What Do You Do?
We have all been there. Maybe you are at the mall, the grocery store, or the park and you hear the scream of a child’s cry or the angry slap of an adult.
Sadly, fifty percent of Americans do nothing and look the other way. Two in three Americans have witnessed emotional abuse, and three in ten have seen physical abuse of a child, according to a study done by Prevent Child Abuse America. Most people reported that they simply had no idea how to effectively respond. Those that said reacted reported that they either verbally reprimanded the adult, or gave them a disapproving look. Unfortunately, these people may have done more harm than good.
So is it better to simply ignore the abuse? What is the best response?
Intervention can be tough, especially in a public place. But passing by in silence gives the message that no one cares about the child’s suffering, and that we approve of the parent’s behavior.
Approach the scene as though you are empathetic to the adult’s situation. Assume the best, maybe the abuse is related to a difficult time in their life. Perhaps start a conversation with the adult by saying, “I know what you’re going through, my child gets upset like that, too.” Keep in mind that this is probably not typical behavior on the part of the parent, and that the adult may just be frustrated or stressed. Show the parent that you believe in their good intentions and you have a much better chance of being heard.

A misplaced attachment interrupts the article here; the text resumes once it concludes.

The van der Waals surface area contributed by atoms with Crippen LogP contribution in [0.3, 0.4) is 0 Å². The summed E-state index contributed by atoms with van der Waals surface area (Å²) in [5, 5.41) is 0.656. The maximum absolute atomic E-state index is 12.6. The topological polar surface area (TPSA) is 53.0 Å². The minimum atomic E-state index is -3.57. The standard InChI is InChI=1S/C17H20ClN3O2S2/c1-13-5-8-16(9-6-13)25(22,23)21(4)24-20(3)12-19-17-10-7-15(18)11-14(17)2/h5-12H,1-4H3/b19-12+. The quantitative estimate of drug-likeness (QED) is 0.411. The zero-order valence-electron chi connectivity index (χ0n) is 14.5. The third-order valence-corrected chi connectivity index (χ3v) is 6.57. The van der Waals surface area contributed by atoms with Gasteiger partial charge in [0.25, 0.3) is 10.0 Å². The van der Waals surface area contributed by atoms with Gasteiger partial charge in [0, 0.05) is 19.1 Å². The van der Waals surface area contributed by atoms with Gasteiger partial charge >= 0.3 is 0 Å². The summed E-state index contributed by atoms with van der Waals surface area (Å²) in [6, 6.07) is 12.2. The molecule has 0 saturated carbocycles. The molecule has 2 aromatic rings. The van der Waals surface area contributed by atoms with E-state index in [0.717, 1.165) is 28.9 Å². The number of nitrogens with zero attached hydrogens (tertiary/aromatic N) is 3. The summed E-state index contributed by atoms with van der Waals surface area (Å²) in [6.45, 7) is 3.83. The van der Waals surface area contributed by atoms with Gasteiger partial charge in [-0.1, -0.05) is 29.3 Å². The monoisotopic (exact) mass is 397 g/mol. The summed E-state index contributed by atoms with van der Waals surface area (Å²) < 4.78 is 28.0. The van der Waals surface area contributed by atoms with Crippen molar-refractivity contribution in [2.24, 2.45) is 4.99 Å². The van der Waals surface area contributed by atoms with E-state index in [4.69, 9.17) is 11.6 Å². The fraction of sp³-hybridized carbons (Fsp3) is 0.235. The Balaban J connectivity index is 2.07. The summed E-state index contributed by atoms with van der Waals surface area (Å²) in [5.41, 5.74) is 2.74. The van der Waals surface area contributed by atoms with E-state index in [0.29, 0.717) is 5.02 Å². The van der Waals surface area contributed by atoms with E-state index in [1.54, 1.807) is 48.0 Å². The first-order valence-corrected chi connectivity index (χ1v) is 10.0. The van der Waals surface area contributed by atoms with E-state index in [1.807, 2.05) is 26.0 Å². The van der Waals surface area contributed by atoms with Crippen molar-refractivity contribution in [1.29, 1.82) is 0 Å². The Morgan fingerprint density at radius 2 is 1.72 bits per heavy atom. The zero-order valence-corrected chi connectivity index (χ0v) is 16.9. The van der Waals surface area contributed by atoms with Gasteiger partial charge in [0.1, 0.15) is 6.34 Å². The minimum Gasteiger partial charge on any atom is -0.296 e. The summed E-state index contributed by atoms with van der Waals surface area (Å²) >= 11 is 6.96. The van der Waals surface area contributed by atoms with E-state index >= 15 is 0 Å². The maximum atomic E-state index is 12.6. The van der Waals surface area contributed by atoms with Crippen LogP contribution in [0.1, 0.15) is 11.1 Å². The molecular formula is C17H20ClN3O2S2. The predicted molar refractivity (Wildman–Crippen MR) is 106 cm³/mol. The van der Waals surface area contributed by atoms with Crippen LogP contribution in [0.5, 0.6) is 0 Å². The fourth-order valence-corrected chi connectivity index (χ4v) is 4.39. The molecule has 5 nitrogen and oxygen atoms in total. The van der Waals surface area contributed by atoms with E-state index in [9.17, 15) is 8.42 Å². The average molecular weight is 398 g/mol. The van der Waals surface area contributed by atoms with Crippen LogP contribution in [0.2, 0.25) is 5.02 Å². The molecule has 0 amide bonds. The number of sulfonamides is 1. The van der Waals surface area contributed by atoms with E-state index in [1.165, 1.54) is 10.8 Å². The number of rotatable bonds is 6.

Sometimes it helps to divert the child’s attention. Talk to the child. Look for an opportunity to compliment the child or parent. Offer assistance if possible to give the parent a moment to calm down. Do not give the adult disapproving looks or negative remarks. These are likely to only make matters worse by increasing the parent’s anger.
Consider what type of response you would prefer if you were observed treating your child less than compassionately. You may walk away feeling as though you didn’t make a difference, but your intervention may have been just enough to diffuse the situation and prevent further harm. You’ve also let the child know that someone cared enough about him or her to step in. Perhaps the child’s parent will have some cross words for you, or will tell you to mind your own business – but isn’t it worth it if you have managed to have a positive impact?
Of course, if the situation is an emergency, call 911 immediately. Also, call the child abuse hotline at 419-213-CARE if you believe the child has been abused. If the family has a pattern of abuse, this can be important information. Children Services will need, at a minimum, the name of the child.